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'Data glasses': The next big thing in human-computer interaction

Human-computer interaction has had a rather dull past, but it has a very bright future, and that future is coming sooner than you might think. 

Once upon a time, computers were entirely new.  For about 30 years afterward, it took special training to be able to interact with a computer. For about another 30 years, the computer became accessible to many of us with moderate training, using 2D graphic user interfaces (GUIs), a keyboard, and a 2D pointing device like a mouse or a trackpad. Recently, multi-touch and 3D cameras like the Microsoft Xbox Kinect sensor are allowing people to interact with computers in ways so intuitive that toddlers and the elderly are ready adopters.

Opportunities abound for us to interact with computers in ways that are much better for productivity, communication, and entertainment. What are the 'big ideas' in this space?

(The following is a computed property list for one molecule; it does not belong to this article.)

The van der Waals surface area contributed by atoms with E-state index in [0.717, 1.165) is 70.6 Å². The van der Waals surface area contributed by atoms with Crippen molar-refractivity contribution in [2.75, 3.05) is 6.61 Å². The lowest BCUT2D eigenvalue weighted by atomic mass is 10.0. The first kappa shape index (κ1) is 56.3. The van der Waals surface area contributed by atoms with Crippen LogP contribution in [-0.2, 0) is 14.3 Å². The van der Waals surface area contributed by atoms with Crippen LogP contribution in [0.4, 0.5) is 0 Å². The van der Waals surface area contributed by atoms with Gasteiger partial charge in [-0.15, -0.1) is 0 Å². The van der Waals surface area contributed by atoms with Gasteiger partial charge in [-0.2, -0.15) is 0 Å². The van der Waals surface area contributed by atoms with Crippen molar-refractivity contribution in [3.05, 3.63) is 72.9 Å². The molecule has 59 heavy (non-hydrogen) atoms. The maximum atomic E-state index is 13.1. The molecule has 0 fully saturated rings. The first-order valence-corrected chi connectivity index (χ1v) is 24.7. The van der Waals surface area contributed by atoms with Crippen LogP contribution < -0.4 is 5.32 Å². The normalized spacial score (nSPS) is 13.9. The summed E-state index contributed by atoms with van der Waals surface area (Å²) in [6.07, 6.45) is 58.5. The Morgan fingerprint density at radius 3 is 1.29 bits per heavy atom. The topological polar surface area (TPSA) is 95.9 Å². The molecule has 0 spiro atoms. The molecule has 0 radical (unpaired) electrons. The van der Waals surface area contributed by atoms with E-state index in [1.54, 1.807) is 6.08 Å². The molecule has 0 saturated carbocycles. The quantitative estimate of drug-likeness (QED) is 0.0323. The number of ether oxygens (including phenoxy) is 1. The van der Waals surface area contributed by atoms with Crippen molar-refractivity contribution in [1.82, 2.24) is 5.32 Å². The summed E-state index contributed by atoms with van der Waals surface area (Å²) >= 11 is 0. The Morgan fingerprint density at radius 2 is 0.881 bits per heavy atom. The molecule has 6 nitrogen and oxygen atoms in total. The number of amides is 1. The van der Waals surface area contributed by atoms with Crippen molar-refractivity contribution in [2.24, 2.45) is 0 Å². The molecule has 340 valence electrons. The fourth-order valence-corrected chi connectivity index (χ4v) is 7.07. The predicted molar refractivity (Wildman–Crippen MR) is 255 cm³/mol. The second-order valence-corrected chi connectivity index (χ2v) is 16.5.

Virtual reality, as an idea, has been in the popular culture for quite a long time. A newer idea is 'augmented reality,' which allows you to see what is actually around you. It uses technologies that might be useful to you, like geo-tagging and computer vision to overlay interactive visualizations, superimposed on your view of the 'real' world.

Perhaps the most desirable presentation of augmented reality would be through a pair of intelligent eyeglasses. This set of technologies has been called "head-mounted displays.\ A street-level term for such technology might be 'data glasses.'

This has been a hard nut to crack, but it is cracking. Tiny laser arrays are evolving to generate imagery, and free-form optics are being developed to bend these images from earpieces back into the eyes in registration with the outer world. Tiny cameras and embedded computer vision algorithms, connected to web sources of data, can figure out what's going on around you as a seed for 'augmented' content. Those cameras could also see what your hands are doing, so that you can interact.

 

The author's affiliation with The MITRE Corporation is provided for identification purposes only, and is not intended to convey or imply MITRE's concurrence with, or support for, the positions, opinions or viewpoints expressed by the author.